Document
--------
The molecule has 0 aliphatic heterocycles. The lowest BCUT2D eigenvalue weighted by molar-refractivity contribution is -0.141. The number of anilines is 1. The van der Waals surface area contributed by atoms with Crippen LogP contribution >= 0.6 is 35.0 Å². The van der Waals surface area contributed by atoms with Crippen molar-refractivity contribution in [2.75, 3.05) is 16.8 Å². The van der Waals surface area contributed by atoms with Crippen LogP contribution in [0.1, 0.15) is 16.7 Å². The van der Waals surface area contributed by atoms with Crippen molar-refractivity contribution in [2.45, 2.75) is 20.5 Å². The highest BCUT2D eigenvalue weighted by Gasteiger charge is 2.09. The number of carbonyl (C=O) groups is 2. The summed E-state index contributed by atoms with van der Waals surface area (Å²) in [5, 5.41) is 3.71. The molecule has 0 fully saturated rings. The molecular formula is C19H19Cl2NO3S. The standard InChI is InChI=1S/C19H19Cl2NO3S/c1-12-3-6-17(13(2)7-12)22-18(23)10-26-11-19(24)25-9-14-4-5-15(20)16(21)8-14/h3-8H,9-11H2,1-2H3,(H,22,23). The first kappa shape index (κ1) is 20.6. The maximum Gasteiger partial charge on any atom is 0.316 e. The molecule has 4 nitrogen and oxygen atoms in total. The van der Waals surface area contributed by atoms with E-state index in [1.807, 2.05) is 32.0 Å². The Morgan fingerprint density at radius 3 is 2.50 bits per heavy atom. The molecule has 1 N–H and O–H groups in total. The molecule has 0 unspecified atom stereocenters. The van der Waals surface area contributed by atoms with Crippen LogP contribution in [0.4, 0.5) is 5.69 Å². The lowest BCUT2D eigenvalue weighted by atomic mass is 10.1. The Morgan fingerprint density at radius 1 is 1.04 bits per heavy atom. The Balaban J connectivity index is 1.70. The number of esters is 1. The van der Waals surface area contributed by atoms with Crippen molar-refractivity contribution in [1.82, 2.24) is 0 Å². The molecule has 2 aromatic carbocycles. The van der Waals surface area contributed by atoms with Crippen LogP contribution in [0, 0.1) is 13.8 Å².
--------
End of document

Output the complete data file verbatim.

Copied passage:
The molecule has 0 aliphatic heterocycles. The lowest BCUT2D eigenvalue weighted by molar-refractivity contribution is -0.141. The number of anilines is 1. The van der Waals surface area contributed by atoms with Crippen LogP contribution >= 0.6 is 35.0 Å². The van der Waals surface area contributed by atoms with Crippen molar-refractivity contribution in [2.75, 3.05) is 16.8 Å². The van der Waals surface area contributed by atoms with Crippen LogP contribution in [0.1, 0.15) is 16.7 Å². The van der Waals surface area contributed by atoms with Crippen molar-refractivity contribution in [2.45, 2.75) is 20.5 Å². The highest BCUT2D eigenvalue weighted by Gasteiger charge is 2.09. The number of carbonyl (C=O) groups is 2. The summed E-state index contributed by atoms with van der Waals surface area (Å²) in [5, 5.41) is 3.71. The molecule has 0 fully saturated rings. The molecular formula is C19H19Cl2NO3S. The standard InChI is InChI=1S/C19H19Cl2NO3S/c1-12-3-6-17(13(2)7-12)22-18(23)10-26-11-19(24)25-9-14-4-5-15(20)16(21)8-14/h3-8H,9-11H2,1-2H3,(H,22,23). The first kappa shape index (κ1) is 20.6. The maximum Gasteiger partial charge on any atom is 0.316 e. The molecule has 4 nitrogen and oxygen atoms in total. The van der Waals surface area contributed by atoms with E-state index in [1.807, 2.05) is 32.0 Å². The Morgan fingerprint density at radius 3 is 2.50 bits per heavy atom. The molecule has 1 N–H and O–H groups in total. The molecule has 0 unspecified atom stereocenters. The van der Waals surface area contributed by atoms with Crippen LogP contribution in [0.4, 0.5) is 5.69 Å². The lowest BCUT2D eigenvalue weighted by atomic mass is 10.1. The Morgan fingerprint density at radius 1 is 1.04 bits per heavy atom. The Balaban J connectivity index is 1.70. The number of esters is 1. The van der Waals surface area contributed by atoms with Crippen molar-refractivity contribution in [1.82, 2.24) is 0 Å². The molecule has 2 aromatic carbocycles. The van der Waals surface area contributed by atoms with Crippen LogP contribution in [0, 0.1) is 13.8 Å².